I have a tire that is very worn and just got a flat so I would like to get a tire sooner than later. I called up 4 tire shops Big-O, Les Schwab, dicount tire etc. and none of them have the tires in stock and in addition the tires cost about 50$ more per tire than more common sizes.

How large of an affect would switching to 205/60 R16 tires be? I understand that the speedometer would be off by a small amount but are there any other affects such as ware on the engine, gas mileage etc. that would make it worth spending the extra money and waiting a couple weeks to get the 195/60 R16 tires?

5 Answers 5


Tirerack.com has an excellent page explaining how tires react on different width rims.

The summary version is that tires can fit on a variety of rims, and thus rims can accept a variety of tires. The best approach is to determine the rim's width and ensure that it is within the specification of the tire. There is also the concept of "plus sizing" where a tire with a smaller aspect ratio is chosen to balance out the wider width.

While I encourage you to check the specifications (I haven't), I strongly suspect that a move from 195 to 205 will be just fine. From the research of one poster on Scionlife.com:

Here is a list of acceptable 16" sizes for Scion XD, according to Discount Tire Co.:

  • 205/55/16
  • 205/60/16
  • 215/55/16
  • 225/50/16
  • 225/55/16

I think the 205/60/16 would look great, it would give the XD more of a mini-SUV appearance. The allowed rim width for that tire size is 5.5"- 7.5", so you are good to go with the factory 16x6"steel wheel.


Going to a 205 width tire, you would need to move to a smaller profile ratio - which would be a 55, in order to get close to the original tire height. Typically, going to a wider tire hampers original performance. Wider tires weigh more, have a wider contact patch, so it takes more force to move (increased fuel consumption), and harder for it to channel water, cost more and makes the ride harsher due to increased sidewall flexing. Race cars run wide tires mainly due to improved heat dissipation properties and increased cornering response. However, passenger cars don't have the same requirements as a race car. In the end, within reason, running a wider tire is a personal choice. I've actually moved to using a thinner tire (195/60R16 from a 205/55R16) to help with driving in the snow. It has also improved my gas mileage.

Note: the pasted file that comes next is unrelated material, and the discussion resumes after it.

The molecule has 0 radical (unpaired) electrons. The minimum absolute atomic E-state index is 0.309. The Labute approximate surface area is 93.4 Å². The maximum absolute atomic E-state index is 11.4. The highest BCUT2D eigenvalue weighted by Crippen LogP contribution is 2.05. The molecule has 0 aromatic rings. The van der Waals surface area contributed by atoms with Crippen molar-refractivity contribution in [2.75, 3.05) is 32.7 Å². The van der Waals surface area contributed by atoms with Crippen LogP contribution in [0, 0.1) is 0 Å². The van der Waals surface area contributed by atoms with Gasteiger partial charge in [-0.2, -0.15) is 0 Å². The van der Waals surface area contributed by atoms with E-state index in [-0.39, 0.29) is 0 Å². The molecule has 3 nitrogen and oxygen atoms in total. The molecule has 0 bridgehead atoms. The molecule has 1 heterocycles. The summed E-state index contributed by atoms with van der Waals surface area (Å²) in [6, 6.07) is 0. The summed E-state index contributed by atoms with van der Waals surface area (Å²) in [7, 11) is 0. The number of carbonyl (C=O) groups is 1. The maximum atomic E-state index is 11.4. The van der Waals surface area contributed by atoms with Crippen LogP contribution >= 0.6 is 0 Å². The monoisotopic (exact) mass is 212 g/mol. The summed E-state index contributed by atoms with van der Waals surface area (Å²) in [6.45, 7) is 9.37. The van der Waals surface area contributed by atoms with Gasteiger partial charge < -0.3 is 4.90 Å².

Tirerack.com shows an optional 16" tire size of 205/55-16, but not 205/60-16.

The wider tire (205 refers to the width, in mm) will likely use a bit more fuel, though you may never notice.

A 205/60-16 is larger in diameter than your tires, so the speedo would also be off (it would read a bit slow).

All this said, you should be able to get tires in the original size sooner than 2 weeks, and at a reasonable price unless you're in Alaska or Hawaii or something.

I'd go with the original size, unless you want the wider tire for looks or whatever.

Here's a list of options from Tirerack.com. They will deliver to an installer near you. I've used this service, and would use it again.

NOTE: I am in no way affiliated with TireRack, similar offers may be available from other retailers.


205/60R16 has a ~5% larger diameter than your 195/60R16. Assuming that they fit in your wheel arches, here are the effects you should be looking at:

  • Your speedo will be off. You'd be driving 5% more than what it reads. So your actual speed would be more like 53mph when your speedo reads 50mph
  • Your gas milage should decrease a bit due to more friction caused by the wider tires
  • Your acceleration would be slightly worse due to the larger diameter of the tires.

There is just .4" in total OD taller from 195 to the 205 & only .2" wider (then divide by 2)... = a drop in the bucket. No reasonable change in speedo- check to gps once, they are +/- a cpl mph from the factory anyway generally reading faster than actual...we aint puttin 33's on the thing! This increase only affects the speedo by 10 WHOLE revs per MILE. if you have a ⅜"- ½" clearance to your struts (all cars do) spring hat you are just fine moving the tire .1" & .2" diagonally closer (respectively) to the strut

You must log in to answer this question.

Not the answer you're looking for? Browse other questions tagged .